Now this is so far from the mark that the whole controver might have been settled by any one but the learned antiquarien themselves, who had the smallest share of their learning, from this single circumstance, that the poems read as smooth any modern poems, if you read them as modern com pontons; that you cannot read them, or make verse of them at all, of your pronounce or accent the words as they were spoken at the time when the poems were pretended to have been written The whole secret of the imposture, which nothing but a deal of -- learned dust, raised by collecting and removing a great deal of
learned rubbish, could have prevented our laborious critics from - seeing through, lies on the face of it (to say nothing of the bur
lesque air which is scarcely disguised throughout) in the repetition of a few obsolete words, and in the mis-spelling of common ones.
“ No sooner," proceeds the Doctor, “do I turn to the poems, than the labour of the antiquaries appears only waste of time; and I am involuntarily forced to join in placing that laurel, which he seems so well to have deserved, on the brow of Chatterton. The poems bear so many marks of superior genius that they have deservedly excited the general attention of polite scholars, and are considered as the most remarkable productions in modern poetry. We have many instances of poetical eminence at an early age; but neither Cowley, Milton, nor Pope, ever produced any thing while they were boys, which can justly be compared to the poems of Chatterton. The learned antiquaries do not indeed dispute their excellence. They extol it in the highest terms of applause. They raise their favourite Rowley to a rivalry with Homer : but they make the very merits of the works an argument against their real author. "Is it possible,' say they, 'that a boy should produce compositions so beautiful and masterly?' That a common boy should produce them is not possible,” rejoins the Doctor ; " but that they should be produced by a boy of an extraordinary genius, such as was that of Homer or Shakspeare, though a prodigy, is such a one as by no means exceeds the bounds of rational credibility.”
Now it does not appear that Shakspeare or Homer were such early prodigies; sr that by this reasoning he must take precedence of them too, as well as of Milton, Cowley, and Pope. The reverend and classical writer then breaks out into the following melancholy raptures :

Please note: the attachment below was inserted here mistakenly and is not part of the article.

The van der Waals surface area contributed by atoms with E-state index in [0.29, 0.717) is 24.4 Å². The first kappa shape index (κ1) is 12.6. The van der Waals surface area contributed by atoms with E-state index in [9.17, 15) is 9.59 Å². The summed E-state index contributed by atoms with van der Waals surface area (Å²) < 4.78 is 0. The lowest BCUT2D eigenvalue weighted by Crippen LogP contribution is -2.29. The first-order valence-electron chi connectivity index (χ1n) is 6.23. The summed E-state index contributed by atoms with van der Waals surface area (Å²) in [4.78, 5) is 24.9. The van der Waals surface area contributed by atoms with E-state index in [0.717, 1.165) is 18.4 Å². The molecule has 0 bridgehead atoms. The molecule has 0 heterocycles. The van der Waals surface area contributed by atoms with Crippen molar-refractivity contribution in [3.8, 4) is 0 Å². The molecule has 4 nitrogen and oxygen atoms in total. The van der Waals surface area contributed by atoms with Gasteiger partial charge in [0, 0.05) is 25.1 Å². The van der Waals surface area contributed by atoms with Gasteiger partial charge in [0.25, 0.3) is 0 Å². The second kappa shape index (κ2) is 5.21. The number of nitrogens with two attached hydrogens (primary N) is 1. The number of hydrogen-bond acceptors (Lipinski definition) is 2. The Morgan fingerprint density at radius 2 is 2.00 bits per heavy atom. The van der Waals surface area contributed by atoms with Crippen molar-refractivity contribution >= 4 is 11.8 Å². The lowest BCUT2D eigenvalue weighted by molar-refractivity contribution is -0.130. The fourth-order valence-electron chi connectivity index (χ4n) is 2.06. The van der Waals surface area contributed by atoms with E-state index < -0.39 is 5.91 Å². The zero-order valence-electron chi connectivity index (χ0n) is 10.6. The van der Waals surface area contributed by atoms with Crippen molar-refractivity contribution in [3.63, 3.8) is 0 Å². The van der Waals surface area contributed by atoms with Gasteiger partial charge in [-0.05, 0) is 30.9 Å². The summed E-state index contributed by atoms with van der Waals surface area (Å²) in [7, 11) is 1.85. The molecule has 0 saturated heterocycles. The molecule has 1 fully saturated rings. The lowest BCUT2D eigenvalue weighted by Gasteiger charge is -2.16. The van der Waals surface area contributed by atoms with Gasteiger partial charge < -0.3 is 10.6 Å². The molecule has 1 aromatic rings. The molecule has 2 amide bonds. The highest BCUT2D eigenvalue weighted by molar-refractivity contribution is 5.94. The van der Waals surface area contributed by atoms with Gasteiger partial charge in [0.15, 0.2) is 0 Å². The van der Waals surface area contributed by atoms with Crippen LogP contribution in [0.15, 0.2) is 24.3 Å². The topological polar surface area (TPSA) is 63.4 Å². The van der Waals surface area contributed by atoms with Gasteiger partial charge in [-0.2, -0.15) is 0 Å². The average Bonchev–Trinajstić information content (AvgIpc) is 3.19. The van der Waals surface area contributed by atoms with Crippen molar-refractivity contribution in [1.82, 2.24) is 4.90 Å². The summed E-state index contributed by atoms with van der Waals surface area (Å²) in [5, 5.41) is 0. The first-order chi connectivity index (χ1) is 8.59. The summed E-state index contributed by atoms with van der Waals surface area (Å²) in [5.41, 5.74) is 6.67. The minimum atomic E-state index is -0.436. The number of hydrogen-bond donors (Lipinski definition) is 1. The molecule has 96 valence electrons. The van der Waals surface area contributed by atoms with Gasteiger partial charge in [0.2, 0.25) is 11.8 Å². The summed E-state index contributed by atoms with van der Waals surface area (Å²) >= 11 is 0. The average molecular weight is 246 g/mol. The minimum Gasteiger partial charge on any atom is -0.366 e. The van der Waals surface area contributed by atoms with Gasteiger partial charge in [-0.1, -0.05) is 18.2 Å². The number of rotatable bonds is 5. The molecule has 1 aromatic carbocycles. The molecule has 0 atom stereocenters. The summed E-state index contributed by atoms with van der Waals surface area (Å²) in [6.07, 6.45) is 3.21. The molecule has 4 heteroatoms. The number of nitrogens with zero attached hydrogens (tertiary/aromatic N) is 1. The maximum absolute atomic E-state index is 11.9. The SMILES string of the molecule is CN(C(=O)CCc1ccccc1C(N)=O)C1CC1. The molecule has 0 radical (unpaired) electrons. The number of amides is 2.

“ Unfortunate boy! short and evil were thy days, but thy fame shall be immortal. Hadst thou been known to the munificent patrons of genius. .......
“ Unfortunate boy! poorly wast thou accommodated during thy short sojourning here among us ;-rudely wast thou treated-sorely did thy feelings suffer from the scor of the en thy; and there at last those who wish to rob thee of dry car meed, thy posthumous glory. Severe too are the contents a thy morals. In the gloomy moments of despondency, I am thou hast uttered impious and blasphemous thoughts Dark thy more rigid censors reflect that thou wast fitenlly and me ly but a boy. Let many of thy bitterest enemies reflect when were their own religious principles, and whether they had aer, at the age of fourteen, fifteen, and sixteen Surely it was and an unjust surmise that thou wouldst probably hare med thy life as a victim to the laws, if thou hndst not ended . thou didst."
Enough, enough, of the learned antiquaries, and of classical and benevolent testimony of Dr. Knox Chnserten was, indeed, badly enough off; but he was at least seved from the pain and shame of reading this woful lamentaben over een genius, which circulates, splendidly bound, in the fourtant edition, while he is a prey to worms. As to those who are ally capable of admiring Chatterton's genius, or of feeling an interest in his fate, I would only say that I never beord Tran speak of any one of his works as if it were an old wi known favourite, and had become a faith and a religro in be mind. It is his name, his youth, and what he mght have bee to have done, that excite our wonder and adminton He has the same sort of posthumous fame that an actor of the last og has an abstracted reputation which is independent of my thing we know of his works. The admirers of Calhas seves think of him without recalling to their minds his role in the Evening, or on the Portical Character Gry's Elear, and his popularity, are identified together, and inseparable en°33 imagination. It is the same with respect to Barns when you speak of him as a poet, you mean his works, his Tend er ter, or his ('otter's Saturday Night. But the enthus far Chatterton, if you ask for the proofs of his extraordinary are are obliged to turn to the volume, and perhape find then war they werk, but it is not in their minds; and it is of thout! spoke
The Minstrel's song in Ælla ka, I think, the best